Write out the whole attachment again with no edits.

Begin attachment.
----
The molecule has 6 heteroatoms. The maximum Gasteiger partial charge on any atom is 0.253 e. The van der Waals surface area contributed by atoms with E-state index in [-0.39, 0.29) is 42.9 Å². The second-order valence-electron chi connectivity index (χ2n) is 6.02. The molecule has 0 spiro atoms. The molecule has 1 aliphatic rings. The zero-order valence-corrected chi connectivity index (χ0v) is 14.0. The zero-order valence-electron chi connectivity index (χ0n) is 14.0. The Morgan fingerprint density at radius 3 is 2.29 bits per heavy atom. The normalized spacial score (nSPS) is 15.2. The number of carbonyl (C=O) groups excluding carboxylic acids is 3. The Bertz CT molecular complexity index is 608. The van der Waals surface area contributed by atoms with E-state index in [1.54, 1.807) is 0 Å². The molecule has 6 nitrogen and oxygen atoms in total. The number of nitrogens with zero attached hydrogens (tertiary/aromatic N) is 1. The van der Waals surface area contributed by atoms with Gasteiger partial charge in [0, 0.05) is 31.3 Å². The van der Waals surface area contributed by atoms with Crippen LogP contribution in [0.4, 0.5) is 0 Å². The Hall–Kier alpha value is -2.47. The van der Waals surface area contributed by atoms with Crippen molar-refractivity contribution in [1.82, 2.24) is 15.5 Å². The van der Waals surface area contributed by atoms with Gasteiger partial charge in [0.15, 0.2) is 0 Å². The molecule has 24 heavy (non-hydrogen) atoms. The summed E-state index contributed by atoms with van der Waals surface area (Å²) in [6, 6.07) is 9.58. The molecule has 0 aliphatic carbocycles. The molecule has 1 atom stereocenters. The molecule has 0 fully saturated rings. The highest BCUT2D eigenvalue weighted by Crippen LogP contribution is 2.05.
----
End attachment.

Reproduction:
The molecule has 6 heteroatoms. The maximum Gasteiger partial charge on any atom is 0.253 e. The van der Waals surface area contributed by atoms with E-state index in [-0.39, 0.29) is 42.9 Å². The second-order valence-electron chi connectivity index (χ2n) is 6.02. The molecule has 0 spiro atoms. The molecule has 1 aliphatic rings. The zero-order valence-corrected chi connectivity index (χ0v) is 14.0. The zero-order valence-electron chi connectivity index (χ0n) is 14.0. The Morgan fingerprint density at radius 3 is 2.29 bits per heavy atom. The normalized spacial score (nSPS) is 15.2. The number of carbonyl (C=O) groups excluding carboxylic acids is 3. The Bertz CT molecular complexity index is 608. The van der Waals surface area contributed by atoms with E-state index in [1.54, 1.807) is 0 Å². The molecule has 6 nitrogen and oxygen atoms in total. The number of nitrogens with zero attached hydrogens (tertiary/aromatic N) is 1. The van der Waals surface area contributed by atoms with Gasteiger partial charge in [0, 0.05) is 31.3 Å². The van der Waals surface area contributed by atoms with Crippen LogP contribution in [0.4, 0.5) is 0 Å². The Hall–Kier alpha value is -2.47. The van der Waals surface area contributed by atoms with Crippen molar-refractivity contribution in [1.82, 2.24) is 15.5 Å². The van der Waals surface area contributed by atoms with Gasteiger partial charge in [0.15, 0.2) is 0 Å². The molecule has 24 heavy (non-hydrogen) atoms. The summed E-state index contributed by atoms with van der Waals surface area (Å²) in [6, 6.07) is 9.58. The molecule has 0 aliphatic carbocycles. The molecule has 1 atom stereocenters. The molecule has 0 fully saturated rings. The highest BCUT2D eigenvalue weighted by Crippen LogP contribution is 2.05.